Securities and Exchange Commission Chairman Christopher Cox plans to propose another year’s delay in imposing Sarbanes-Oxley Section 404 requirements for small public companies.In testimony before the House Small Business Committee in mid-December, Cox said that he thought the additional delay would allow regulators to assimilate the results of a study now underway on the costs of 404 compliance. “I intend to propose to the commission that we authorize a further one-year delay in implementation for small businesses in order to base our decision on final implementation of Section 404(b) on the best available cost data,” he said.

Results of that study are not expected to be available until mid-2008.

Cox told lawmakers that the commission would likely give smaller filers (those with market capitalizations under $75 million) the one-year delay until 2009 in which to have their internal controls assessment evaluated by an outside auditor.

Cox acknowledged that the 404 requirements on small businesses might eventually be waived entirely, but it would be up to Congress to make the legislative change.


“Today’s decision is a major victory for those small companies struggling to deal with the costs of SOX 404,” said Rep. Nydia Velazquez, D-N.Y., and chair of the House Small Business Committee. “This delay will help reduce the regulatory burden on small firms and give the SEC adequate time to more thoroughly understand its impact and to make any necessary changes.”

She had recommended that the commission study the costs of SOX 404 compliance and found, from an analysis prepared by a coalition of small business groups, that companies reported that SOX 404 compliance would represent more than 3 percent of their net income.

Senate Small Business Committee Chairman John Kerry, D-Mass., and Sen. Olympia Snowe, R-Maine, the senior Republican on the panel, each of whom lobbied for the deferral, also praised Cox’s move. “It took too long and it required too much pressure, but it seems the SEC will finally provide small businesses a little extra time to comply with the Sarbanes-Oxley reforms,” Kerry said in a statement. He said that the delay will help small firms, “while still ensuring transparency and honest accounting.”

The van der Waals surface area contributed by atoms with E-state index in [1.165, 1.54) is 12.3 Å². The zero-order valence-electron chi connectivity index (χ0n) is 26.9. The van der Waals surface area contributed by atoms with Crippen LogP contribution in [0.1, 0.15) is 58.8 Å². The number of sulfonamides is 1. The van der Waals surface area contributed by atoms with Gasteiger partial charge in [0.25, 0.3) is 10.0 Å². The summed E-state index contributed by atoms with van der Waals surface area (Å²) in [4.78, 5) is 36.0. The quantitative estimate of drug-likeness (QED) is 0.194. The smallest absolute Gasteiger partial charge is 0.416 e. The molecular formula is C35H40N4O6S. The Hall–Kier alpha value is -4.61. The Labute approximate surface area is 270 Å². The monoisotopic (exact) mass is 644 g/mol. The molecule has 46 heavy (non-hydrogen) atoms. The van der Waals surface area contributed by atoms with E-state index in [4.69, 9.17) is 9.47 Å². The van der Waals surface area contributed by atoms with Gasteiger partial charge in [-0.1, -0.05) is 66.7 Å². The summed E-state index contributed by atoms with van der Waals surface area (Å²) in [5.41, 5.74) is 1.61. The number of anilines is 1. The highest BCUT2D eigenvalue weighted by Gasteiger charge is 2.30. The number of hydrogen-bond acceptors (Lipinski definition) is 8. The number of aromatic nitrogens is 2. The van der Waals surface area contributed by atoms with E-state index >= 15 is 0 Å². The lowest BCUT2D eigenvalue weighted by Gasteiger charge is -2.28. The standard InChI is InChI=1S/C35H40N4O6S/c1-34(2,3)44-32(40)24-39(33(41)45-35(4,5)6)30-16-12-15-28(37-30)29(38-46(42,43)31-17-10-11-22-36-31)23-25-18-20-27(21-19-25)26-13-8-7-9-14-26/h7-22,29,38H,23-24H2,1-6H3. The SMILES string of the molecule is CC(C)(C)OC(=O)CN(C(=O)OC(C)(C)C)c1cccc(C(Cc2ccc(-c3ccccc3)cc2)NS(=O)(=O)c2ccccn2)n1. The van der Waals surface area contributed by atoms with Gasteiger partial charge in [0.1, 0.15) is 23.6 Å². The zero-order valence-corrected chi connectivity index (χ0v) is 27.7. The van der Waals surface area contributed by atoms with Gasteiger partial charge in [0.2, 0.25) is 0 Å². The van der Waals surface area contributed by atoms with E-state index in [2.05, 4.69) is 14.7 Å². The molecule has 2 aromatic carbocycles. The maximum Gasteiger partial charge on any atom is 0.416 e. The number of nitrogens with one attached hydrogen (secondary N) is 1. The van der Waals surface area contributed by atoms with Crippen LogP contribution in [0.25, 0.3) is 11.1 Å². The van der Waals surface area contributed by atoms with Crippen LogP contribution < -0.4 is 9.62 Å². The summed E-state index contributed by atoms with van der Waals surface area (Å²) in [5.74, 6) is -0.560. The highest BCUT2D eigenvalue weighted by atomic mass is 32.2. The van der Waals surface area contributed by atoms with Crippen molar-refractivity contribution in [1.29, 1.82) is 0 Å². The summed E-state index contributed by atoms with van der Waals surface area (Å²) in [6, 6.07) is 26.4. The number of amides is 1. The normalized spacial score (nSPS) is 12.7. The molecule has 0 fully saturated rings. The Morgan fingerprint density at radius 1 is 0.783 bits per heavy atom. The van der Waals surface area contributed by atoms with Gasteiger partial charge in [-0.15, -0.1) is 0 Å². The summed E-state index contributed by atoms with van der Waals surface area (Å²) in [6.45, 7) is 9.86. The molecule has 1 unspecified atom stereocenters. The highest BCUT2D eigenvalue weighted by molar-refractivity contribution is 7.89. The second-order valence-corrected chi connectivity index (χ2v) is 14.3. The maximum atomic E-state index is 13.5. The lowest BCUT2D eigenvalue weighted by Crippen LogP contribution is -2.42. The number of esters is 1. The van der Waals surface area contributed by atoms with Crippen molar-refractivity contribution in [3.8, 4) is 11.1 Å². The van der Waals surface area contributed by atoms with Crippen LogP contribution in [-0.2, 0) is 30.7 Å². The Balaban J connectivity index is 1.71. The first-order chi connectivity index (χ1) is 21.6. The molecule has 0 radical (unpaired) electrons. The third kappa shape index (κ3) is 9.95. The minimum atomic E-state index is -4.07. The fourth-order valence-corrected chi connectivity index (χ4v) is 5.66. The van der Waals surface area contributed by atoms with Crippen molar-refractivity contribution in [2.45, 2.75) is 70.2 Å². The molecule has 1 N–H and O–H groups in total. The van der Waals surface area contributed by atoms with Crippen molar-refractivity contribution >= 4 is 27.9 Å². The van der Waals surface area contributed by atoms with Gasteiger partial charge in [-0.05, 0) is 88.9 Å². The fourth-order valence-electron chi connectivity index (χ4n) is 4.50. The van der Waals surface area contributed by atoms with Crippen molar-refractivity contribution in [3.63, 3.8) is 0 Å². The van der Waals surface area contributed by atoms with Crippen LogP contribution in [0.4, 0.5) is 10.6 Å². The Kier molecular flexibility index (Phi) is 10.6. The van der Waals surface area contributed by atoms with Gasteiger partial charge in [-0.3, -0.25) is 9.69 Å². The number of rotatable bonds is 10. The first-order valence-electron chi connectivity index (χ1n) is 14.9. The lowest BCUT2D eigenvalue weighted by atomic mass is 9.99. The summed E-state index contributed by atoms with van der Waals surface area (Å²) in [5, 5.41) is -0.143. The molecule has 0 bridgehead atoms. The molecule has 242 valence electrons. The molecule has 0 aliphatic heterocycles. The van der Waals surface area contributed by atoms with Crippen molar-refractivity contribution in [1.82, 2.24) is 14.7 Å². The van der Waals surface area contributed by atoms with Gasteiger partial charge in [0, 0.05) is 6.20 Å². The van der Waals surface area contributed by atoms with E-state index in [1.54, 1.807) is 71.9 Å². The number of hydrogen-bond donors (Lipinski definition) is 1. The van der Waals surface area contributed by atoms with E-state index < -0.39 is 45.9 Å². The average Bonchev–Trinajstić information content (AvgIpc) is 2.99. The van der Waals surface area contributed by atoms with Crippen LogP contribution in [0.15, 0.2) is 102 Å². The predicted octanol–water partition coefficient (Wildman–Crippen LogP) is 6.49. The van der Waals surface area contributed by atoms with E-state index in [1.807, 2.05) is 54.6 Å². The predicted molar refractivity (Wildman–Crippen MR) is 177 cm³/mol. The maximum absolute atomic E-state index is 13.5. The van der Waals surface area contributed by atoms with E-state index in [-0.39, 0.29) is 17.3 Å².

Meanwhile, the Institute of Management Accountants hailed Cox’s proposal, but nevertheless expressed some reservations.

The IMA pointed out that there are still no systematic changes to create a practical implementation framework of SOX Section 404 for small businesses, so they need to rely instead on consultants and other third parties. The organization also complained that the management guidance is too vague and not truly risk-based.

In addition, the group pointed out that the one-year delay for small businesses actually creates a two-year time gap in which management is solely responsible for giving its opinion on the effectiveness of internal controls, creating potential legal liability. The IMA also has reservations about the cost-benefit survey that the commission’s Office of Economic Analysis is conducting.

The IMA helped lobby for passage in 2007 of the Small Business SOX Compliance Extension Act, as part of the Financial Services Appropriations Act for FY08. Sponsored by Rep. Scott Garrett, R-N.J., and Tom Feeney, R-Fla., the amendment extends the amount of time by one year for small businesses to comply with Section 404 reporting requirements.

Feeney also praised the SEC’s move. “By delaying this SOX requirement, we are giving our small businesses more time to ensure that they are not unfairly hurt, without jeopardizing the accountability goals of the initial SOX legislation.”


However, global firm Grant Thornton expressed sharper disagreement with Cox’s plan, saying that the proposed delay was neither warranted nor prudent. Grant Thornton pointed out that few smaller public companies have taken advantage of the SEC’s prior deferrals of the Section 404 effective date to properly prepare, so its ability to gather accurate cost statistics for smaller firms for its report will be impaired.

Grant Thornton also argued that there is evidence that Section 404 has improved the quality of financial reporting for companies that have implemented it, and that smaller companies are more prone to major internal control weaknesses, financial restatements and fraud.

The firm warned that an announcement of yet another delay would further bolster smaller public companies’ expectations that Section 404 may never apply to them, and thus reduce their willingness to invest additional effort in evaluating the effectiveness of their internal control systems.

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